Fingernail changes beyond the current diagnostic criteria should be considered when observing the signs and symptoms of psoriatic arthritis, according to a study from McMaster University.
in the Journal of Cutaneous Medicine and Surgery. The current criteria include pitting, onycholysis, and hyperkeratosis as the 3 main changes to consider, though other changes should be taken into account, the authors believe.
Researchers from McMaster University in Ontario, Canada observed 188 PsA patients who underwent rheumatological assessments in order to explore the relationships between nail changes, psoriasis, and joint involvement in this patient population. Each participant had their hands and fingernails photographed and reviewed by a dermatologist to identify 9 different changes. By identifying the changes, the researchers hoped they could narrow down either more global or digit specific joint involvement.
In a separate meta-analysis of 50 years’ worth of literature, the investigators found that, on average, 66 percent of PsA patients experienced fingernail changes. The types of changes varied between the studies, though the researchers asserted that more studies on nail changes in PsA patients should be conducted.
The mean PsA duration from the patients (of whom 52.7 percent were male, 47.3 percent female) was 12.5 years. Nearly all of the patients (91 percent) experienced at least 1 nail change: 78.7 percent had at least 1 nail matrix change, while 73.9 percent had at least 1 nail bed change. More male participants had at least 1 change than the female participants (97.0 percent vs. 85.4 percent, respectively). The most common changes were pitting (59.0 percent), leukonychia (42.0 percent), rough onychorrhexis (23.9 percent). The most frequently observed nail changes in the 45 patients with rough onychorrhexis were onycholysis, pitting, splinter hemorrhages, and oil spots (66.7 percent, 62.2 percent, 53.3 percent, and 44.4 percent, respectively).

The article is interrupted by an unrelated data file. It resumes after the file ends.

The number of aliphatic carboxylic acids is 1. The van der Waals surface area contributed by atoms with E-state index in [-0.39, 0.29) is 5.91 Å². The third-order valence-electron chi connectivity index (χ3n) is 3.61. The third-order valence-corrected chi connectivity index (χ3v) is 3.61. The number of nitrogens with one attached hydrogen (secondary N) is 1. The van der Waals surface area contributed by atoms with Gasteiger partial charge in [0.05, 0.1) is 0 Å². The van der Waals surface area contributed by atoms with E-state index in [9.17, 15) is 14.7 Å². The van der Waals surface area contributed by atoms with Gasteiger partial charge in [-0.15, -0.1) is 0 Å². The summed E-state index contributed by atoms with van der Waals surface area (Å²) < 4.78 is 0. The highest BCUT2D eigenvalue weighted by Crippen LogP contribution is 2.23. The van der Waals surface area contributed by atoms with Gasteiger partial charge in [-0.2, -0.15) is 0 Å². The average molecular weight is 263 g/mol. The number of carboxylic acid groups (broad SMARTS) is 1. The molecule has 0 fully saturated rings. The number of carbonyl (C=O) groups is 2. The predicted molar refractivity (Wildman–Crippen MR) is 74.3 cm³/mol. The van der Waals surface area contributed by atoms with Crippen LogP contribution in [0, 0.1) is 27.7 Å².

“The most surprising findings were surrounding what we termed rough onychorrhexis,” study author Matthew Sandre, a final year medical student at the university, explained to HCPLive in an email. “As defined in our study, rough onychorrhexis represented both nail beading and longitudinal ridging. We were unable to find PsA studies which considered either of the two components of rough onychorrhexis in their main analyses. Similar descriptions have been found in relation to other clinical situations such as rheumatoid arthritis and increased rates of nail growth, but none in relation to PsA. It is therefore possible that rough onychorrhexis may be a neglected clinical feature of PsA.”
The most frequently observed nail bed changes were splinter hemorrhages (55.9 percent), onycholysis (51.6 percent), and oil spots (27.7 percent). The most common changes were pitting, splinter hemorrhages, and onycholysis.
“If further studies show similar results, our results could help guide physicians to know which particular joints need further clinical examination,” Sandre continued. “For example, if a particular fingernail shows nail crumbling, then the distal interphalangeal joint on that finger should be closely examined for joint swelling/involvement.”